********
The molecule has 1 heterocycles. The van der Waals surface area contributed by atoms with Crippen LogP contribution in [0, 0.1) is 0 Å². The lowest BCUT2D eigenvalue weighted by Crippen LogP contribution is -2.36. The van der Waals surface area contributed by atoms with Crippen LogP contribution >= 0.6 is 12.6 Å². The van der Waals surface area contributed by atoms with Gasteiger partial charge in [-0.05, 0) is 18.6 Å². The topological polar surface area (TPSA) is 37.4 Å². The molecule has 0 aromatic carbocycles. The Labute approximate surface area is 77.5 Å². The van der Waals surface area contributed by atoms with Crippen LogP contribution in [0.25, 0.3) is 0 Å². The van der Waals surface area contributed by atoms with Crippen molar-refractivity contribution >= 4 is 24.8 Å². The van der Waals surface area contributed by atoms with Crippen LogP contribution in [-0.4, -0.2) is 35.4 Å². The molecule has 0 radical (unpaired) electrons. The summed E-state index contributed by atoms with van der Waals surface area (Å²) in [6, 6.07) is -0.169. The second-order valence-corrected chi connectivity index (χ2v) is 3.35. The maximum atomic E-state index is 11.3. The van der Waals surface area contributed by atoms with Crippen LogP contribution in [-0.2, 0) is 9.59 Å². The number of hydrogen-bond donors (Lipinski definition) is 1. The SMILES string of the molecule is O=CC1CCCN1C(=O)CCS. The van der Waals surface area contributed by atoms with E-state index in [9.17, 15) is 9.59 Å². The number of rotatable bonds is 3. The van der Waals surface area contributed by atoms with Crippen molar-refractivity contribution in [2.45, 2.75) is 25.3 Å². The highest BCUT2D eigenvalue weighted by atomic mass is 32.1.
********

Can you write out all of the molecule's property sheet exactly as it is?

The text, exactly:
The molecule has 1 heterocycles. The van der Waals surface area contributed by atoms with Crippen LogP contribution in [0, 0.1) is 0 Å². The lowest BCUT2D eigenvalue weighted by Crippen LogP contribution is -2.36. The van der Waals surface area contributed by atoms with Crippen LogP contribution >= 0.6 is 12.6 Å². The van der Waals surface area contributed by atoms with Gasteiger partial charge in [-0.05, 0) is 18.6 Å². The topological polar surface area (TPSA) is 37.4 Å². The molecule has 0 aromatic carbocycles. The Labute approximate surface area is 77.5 Å². The van der Waals surface area contributed by atoms with Crippen LogP contribution in [0.25, 0.3) is 0 Å². The van der Waals surface area contributed by atoms with Crippen molar-refractivity contribution >= 4 is 24.8 Å². The van der Waals surface area contributed by atoms with Crippen LogP contribution in [-0.4, -0.2) is 35.4 Å². The molecule has 0 radical (unpaired) electrons. The summed E-state index contributed by atoms with van der Waals surface area (Å²) in [6, 6.07) is -0.169. The second-order valence-corrected chi connectivity index (χ2v) is 3.35. The maximum atomic E-state index is 11.3. The van der Waals surface area contributed by atoms with Crippen LogP contribution in [-0.2, 0) is 9.59 Å². The number of hydrogen-bond donors (Lipinski definition) is 1. The SMILES string of the molecule is O=CC1CCCN1C(=O)CCS. The van der Waals surface area contributed by atoms with E-state index in [9.17, 15) is 9.59 Å². The number of rotatable bonds is 3. The van der Waals surface area contributed by atoms with Crippen molar-refractivity contribution in [2.45, 2.75) is 25.3 Å². The highest BCUT2D eigenvalue weighted by atomic mass is 32.1.